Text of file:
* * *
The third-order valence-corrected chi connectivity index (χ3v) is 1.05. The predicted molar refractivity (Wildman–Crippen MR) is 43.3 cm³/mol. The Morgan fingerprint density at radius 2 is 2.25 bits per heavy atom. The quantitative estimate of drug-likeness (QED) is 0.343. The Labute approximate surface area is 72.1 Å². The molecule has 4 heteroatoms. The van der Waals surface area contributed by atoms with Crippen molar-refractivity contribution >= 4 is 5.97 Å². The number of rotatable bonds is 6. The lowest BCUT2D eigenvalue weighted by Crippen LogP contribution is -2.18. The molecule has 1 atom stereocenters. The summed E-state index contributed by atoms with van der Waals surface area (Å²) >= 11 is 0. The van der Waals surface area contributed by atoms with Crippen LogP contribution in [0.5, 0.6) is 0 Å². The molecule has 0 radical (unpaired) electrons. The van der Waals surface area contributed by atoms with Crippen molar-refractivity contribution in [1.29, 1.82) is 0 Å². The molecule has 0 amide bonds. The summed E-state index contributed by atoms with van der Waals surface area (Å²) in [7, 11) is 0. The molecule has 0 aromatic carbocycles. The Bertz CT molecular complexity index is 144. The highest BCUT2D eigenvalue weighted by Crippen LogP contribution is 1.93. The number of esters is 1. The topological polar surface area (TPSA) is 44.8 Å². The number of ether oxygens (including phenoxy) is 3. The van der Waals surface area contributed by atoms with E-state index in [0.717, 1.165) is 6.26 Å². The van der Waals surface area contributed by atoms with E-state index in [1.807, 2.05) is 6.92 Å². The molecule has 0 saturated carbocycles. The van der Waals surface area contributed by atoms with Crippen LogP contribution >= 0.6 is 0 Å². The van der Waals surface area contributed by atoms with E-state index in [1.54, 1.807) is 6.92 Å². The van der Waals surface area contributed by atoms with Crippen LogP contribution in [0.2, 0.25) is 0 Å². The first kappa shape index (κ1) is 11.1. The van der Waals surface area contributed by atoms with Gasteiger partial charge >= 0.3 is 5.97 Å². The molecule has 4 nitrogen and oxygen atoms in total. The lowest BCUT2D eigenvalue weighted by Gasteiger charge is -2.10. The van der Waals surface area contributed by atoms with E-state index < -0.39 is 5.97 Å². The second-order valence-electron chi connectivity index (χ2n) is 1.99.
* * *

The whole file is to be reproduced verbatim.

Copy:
The third-order valence-corrected chi connectivity index (χ3v) is 1.05. The predicted molar refractivity (Wildman–Crippen MR) is 43.3 cm³/mol. The Morgan fingerprint density at radius 2 is 2.25 bits per heavy atom. The quantitative estimate of drug-likeness (QED) is 0.343. The Labute approximate surface area is 72.1 Å². The molecule has 4 heteroatoms. The van der Waals surface area contributed by atoms with Crippen molar-refractivity contribution >= 4 is 5.97 Å². The number of rotatable bonds is 6. The lowest BCUT2D eigenvalue weighted by Crippen LogP contribution is -2.18. The molecule has 1 atom stereocenters. The summed E-state index contributed by atoms with van der Waals surface area (Å²) >= 11 is 0. The van der Waals surface area contributed by atoms with Crippen LogP contribution in [0.5, 0.6) is 0 Å². The molecule has 0 radical (unpaired) electrons. The van der Waals surface area contributed by atoms with Crippen molar-refractivity contribution in [1.29, 1.82) is 0 Å². The molecule has 0 amide bonds. The summed E-state index contributed by atoms with van der Waals surface area (Å²) in [7, 11) is 0. The molecule has 0 aromatic carbocycles. The Bertz CT molecular complexity index is 144. The highest BCUT2D eigenvalue weighted by Crippen LogP contribution is 1.93. The number of esters is 1. The topological polar surface area (TPSA) is 44.8 Å². The number of ether oxygens (including phenoxy) is 3. The van der Waals surface area contributed by atoms with E-state index in [0.717, 1.165) is 6.26 Å². The van der Waals surface area contributed by atoms with E-state index in [1.807, 2.05) is 6.92 Å². The molecule has 0 saturated carbocycles. The van der Waals surface area contributed by atoms with Crippen LogP contribution >= 0.6 is 0 Å². The van der Waals surface area contributed by atoms with E-state index in [1.54, 1.807) is 6.92 Å². The van der Waals surface area contributed by atoms with Crippen LogP contribution in [0.2, 0.25) is 0 Å². The first kappa shape index (κ1) is 11.1. The van der Waals surface area contributed by atoms with Gasteiger partial charge >= 0.3 is 5.97 Å². The molecule has 4 nitrogen and oxygen atoms in total. The lowest BCUT2D eigenvalue weighted by Gasteiger charge is -2.10. The van der Waals surface area contributed by atoms with E-state index < -0.39 is 5.97 Å². The second-order valence-electron chi connectivity index (χ2n) is 1.99.